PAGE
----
The muscle spindles in slow and twitch skeletal muscle of the lizard.

The Journal of physiology

PubMedID: 4267759

Proske U. The muscle spindles in slow and twitch skeletal muscle of the lizard. J Physiol (Lond). 1973;230(2):429-48.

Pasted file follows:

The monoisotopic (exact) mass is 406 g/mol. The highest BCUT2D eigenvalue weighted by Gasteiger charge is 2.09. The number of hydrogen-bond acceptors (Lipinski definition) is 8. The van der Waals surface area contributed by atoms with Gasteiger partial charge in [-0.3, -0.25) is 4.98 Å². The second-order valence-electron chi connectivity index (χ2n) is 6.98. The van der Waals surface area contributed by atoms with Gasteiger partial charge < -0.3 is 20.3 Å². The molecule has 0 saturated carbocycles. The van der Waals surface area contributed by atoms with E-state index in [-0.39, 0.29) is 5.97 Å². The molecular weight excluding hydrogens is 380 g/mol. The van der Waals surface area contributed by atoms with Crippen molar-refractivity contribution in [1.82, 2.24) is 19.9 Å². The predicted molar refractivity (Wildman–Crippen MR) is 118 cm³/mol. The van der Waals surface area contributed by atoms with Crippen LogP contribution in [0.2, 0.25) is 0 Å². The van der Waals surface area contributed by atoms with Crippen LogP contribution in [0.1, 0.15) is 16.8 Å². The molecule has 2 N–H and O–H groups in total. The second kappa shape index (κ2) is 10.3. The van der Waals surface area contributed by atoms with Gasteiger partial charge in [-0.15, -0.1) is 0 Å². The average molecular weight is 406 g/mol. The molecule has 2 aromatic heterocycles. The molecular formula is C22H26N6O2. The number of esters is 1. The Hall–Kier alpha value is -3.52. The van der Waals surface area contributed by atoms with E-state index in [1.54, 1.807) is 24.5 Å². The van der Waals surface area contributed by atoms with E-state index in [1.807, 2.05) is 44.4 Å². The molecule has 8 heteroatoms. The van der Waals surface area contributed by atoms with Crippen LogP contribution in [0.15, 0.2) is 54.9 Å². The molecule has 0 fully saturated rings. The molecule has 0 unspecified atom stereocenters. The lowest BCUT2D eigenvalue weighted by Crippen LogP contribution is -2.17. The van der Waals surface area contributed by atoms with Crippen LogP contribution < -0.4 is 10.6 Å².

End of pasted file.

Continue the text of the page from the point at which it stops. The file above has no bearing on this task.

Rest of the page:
1. Responses from stretch receptors, identified as muscle spindles, were recorded in filaments of the nerve supplying a twitch muscle, semimembranosus, and a slow muscle, semitendinosus in the lizard Tiliqua.2. While recording afferent discharges in one filament of the motor nerve, several adjacent filaments were each in turn stimulated repetitively until one was encountered which on stimulation produced a powerful increase in spindle firing. Such an effect of the motor stimulus was interpreted as resulting from intrafusal contraction. Any interference with spindle firing patterns from extrafusal contraction produced by the motor stimulation was removed by differentially blocking the contraction with the drug curare.3. Discharge patterns of spindles in response to a slow stretch of the muscle were compared with the response to the same stretch, but during repetitive stimulation of the motor nerve filament which produced an intrafusal contraction.4. At the initial length, the firing rate of spindles in the twitch muscle was greatly increased by the motor tetanus. There was little further increase in the response during and following stretch of the muscle.5. While the spindles in the slow muscle were only moderately excited by the motor tetanus at the initial length of the muscle, a large increase was recorded during the dynamic component of the stretch. At the new length, the steady-state firing continued at a rate well above that for the initial length.6. The effect of the motor tetanus on the response to stretch of muscle spindles in the slow muscle could be mimicked by adding succinyl choline (5 mug/ml.) to the perfusion solution. Spindles in the twitch muscle did not show a sustained sensitivity to the drug.7. It is suggested that while the different effects of motor stimulation on the responses to stretch of spindles in slow and twitch muscle can be explained by propositions based on the sliding filament theory of contraction, the sustained elevation, at the new length, of firing frequencies of spindles in slow muscle might require an additional explanation.